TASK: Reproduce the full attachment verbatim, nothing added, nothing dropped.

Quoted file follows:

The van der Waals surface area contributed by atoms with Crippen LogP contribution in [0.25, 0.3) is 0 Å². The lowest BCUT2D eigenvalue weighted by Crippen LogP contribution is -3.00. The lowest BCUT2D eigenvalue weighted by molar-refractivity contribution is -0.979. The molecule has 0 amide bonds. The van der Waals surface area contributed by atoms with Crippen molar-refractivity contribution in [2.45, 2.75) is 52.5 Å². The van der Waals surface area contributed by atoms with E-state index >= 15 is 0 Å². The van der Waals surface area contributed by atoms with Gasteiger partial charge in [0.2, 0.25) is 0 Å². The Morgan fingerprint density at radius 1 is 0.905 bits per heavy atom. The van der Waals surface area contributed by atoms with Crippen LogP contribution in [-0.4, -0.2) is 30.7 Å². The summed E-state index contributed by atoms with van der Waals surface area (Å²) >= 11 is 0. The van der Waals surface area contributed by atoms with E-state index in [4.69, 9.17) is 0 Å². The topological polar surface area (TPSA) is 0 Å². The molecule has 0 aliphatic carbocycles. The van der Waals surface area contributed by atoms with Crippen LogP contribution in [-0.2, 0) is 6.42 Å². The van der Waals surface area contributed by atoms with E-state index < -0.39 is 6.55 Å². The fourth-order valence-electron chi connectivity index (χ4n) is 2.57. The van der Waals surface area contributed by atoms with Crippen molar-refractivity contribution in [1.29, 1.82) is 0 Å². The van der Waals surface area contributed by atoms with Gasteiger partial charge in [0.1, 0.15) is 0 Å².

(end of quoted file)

The van der Waals surface area contributed by atoms with Crippen LogP contribution in [0.25, 0.3) is 0 Å². The lowest BCUT2D eigenvalue weighted by Crippen LogP contribution is -3.00. The lowest BCUT2D eigenvalue weighted by molar-refractivity contribution is -0.979. The molecule has 0 amide bonds. The van der Waals surface area contributed by atoms with Crippen molar-refractivity contribution in [2.45, 2.75) is 52.5 Å². The van der Waals surface area contributed by atoms with E-state index >= 15 is 0 Å². The van der Waals surface area contributed by atoms with Gasteiger partial charge in [0.2, 0.25) is 0 Å². The Morgan fingerprint density at radius 1 is 0.905 bits per heavy atom. The van der Waals surface area contributed by atoms with Crippen LogP contribution in [-0.4, -0.2) is 30.7 Å². The summed E-state index contributed by atoms with van der Waals surface area (Å²) >= 11 is 0. The van der Waals surface area contributed by atoms with E-state index in [4.69, 9.17) is 0 Å². The topological polar surface area (TPSA) is 0 Å². The molecule has 0 aliphatic carbocycles. The van der Waals surface area contributed by atoms with Crippen LogP contribution in [-0.2, 0) is 6.42 Å². The van der Waals surface area contributed by atoms with E-state index < -0.39 is 6.55 Å². The fourth-order valence-electron chi connectivity index (χ4n) is 2.57. The van der Waals surface area contributed by atoms with Crippen molar-refractivity contribution in [1.29, 1.82) is 0 Å². The van der Waals surface area contributed by atoms with Gasteiger partial charge in [0.1, 0.15) is 0 Å².